by Mihai Macovei
Since mid-March, the French people have been coping with one of the strictest lockdowns in Europe. Large gatherings have been banned, and schools, bars, restaurants, and all shops (except for grocery stores) have been closed. Only “essential” trips outside home are allowed, and most businesses and factories have shut down. The enforcement of rules has been heavy-handed: police made 13.5 million checks and issued more than eight hundred thousand fines in just the first month of confinement.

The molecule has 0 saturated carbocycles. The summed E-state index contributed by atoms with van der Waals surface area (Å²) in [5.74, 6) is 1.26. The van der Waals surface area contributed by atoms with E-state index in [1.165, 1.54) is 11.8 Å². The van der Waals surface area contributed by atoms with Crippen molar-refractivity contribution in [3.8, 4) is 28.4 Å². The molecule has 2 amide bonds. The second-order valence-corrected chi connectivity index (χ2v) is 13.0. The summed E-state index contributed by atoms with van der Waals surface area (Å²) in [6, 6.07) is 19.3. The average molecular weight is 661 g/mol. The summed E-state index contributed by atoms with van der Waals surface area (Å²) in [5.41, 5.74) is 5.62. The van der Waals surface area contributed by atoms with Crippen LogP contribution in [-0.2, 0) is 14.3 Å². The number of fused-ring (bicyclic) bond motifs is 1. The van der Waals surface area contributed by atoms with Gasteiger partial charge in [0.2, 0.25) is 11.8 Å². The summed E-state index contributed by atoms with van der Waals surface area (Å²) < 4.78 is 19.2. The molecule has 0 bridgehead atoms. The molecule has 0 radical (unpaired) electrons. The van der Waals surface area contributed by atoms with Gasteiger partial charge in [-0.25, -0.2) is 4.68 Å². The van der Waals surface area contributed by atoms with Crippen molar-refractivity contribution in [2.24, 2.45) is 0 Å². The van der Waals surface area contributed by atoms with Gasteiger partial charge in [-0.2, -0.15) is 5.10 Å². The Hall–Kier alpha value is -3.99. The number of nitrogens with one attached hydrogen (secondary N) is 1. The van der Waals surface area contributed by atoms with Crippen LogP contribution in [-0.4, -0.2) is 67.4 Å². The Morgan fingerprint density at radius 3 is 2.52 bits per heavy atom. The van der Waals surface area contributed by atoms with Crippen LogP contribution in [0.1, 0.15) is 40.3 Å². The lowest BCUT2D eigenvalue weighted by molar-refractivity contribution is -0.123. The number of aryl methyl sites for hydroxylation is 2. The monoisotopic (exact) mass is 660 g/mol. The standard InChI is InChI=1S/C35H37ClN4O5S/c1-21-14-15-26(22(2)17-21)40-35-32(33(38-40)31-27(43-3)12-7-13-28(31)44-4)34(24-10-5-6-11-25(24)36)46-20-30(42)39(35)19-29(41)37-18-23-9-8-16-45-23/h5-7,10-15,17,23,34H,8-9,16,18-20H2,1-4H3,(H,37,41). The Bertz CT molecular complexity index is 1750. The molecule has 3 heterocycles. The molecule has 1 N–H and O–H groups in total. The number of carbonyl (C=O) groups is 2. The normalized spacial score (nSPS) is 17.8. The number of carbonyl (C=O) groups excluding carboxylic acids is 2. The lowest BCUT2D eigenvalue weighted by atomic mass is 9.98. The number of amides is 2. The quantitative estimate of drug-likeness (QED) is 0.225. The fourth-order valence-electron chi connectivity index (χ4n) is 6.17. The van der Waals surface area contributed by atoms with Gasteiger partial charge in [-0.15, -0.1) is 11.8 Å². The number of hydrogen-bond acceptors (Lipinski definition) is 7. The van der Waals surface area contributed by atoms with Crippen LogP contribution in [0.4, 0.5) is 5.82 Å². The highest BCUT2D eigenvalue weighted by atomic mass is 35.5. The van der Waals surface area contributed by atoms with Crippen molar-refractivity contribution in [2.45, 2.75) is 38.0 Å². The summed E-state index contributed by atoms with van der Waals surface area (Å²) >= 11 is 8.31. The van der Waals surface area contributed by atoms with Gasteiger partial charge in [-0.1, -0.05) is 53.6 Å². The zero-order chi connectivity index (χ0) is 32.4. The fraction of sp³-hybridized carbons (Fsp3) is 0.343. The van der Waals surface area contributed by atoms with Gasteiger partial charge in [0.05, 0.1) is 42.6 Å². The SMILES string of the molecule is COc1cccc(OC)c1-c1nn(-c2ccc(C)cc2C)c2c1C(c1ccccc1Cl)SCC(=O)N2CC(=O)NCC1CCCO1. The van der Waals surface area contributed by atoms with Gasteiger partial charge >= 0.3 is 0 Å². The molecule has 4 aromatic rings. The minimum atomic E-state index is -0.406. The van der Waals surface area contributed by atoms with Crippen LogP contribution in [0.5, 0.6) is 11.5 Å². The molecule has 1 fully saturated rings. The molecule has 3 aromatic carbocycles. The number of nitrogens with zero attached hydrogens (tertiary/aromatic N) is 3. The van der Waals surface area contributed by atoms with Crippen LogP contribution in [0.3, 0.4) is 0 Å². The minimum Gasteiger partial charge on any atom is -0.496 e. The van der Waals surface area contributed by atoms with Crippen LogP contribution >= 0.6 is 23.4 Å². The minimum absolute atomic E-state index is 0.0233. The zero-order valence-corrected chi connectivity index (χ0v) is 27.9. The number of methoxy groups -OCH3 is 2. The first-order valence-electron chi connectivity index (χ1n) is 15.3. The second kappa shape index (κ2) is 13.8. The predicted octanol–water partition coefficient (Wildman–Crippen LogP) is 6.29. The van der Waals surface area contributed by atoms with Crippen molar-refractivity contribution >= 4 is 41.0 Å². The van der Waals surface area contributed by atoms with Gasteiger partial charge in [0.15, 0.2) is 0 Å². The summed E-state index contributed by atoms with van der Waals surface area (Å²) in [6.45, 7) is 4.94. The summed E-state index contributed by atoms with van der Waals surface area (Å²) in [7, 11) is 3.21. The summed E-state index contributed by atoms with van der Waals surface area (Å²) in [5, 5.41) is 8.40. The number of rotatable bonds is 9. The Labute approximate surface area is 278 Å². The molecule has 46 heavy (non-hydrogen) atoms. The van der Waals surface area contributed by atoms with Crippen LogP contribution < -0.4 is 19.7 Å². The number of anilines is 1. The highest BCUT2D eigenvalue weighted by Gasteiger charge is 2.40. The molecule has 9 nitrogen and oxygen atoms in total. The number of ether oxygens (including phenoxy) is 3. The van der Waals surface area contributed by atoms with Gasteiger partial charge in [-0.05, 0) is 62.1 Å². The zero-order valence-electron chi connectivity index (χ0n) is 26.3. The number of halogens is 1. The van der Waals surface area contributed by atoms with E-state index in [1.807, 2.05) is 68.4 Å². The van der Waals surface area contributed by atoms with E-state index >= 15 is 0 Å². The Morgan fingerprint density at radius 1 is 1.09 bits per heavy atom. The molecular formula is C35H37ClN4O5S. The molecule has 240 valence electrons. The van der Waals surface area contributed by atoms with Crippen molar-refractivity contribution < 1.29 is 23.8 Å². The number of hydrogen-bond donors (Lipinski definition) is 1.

On April 13, President Macron announced a thirty-day prolongation of the lockdown, followed by a very gradual reopening of activity, subject to strict social distancing rules. As if this were not bad enough for a nose-diving economy,1 Macron also unveiled a stunning vision about the postcoronavirus world. In this new world, France would regain independence over its agriculture, industry, health, and technology sectors while reinventing itself ideologically. Thus, President Macron embraced the antiglobalist and protectionist agenda of the fast-rising populist parties. What may seem like just a shrewd political maneuver is actually a desperate attempt to save France’s inefficient welfare model at any cost.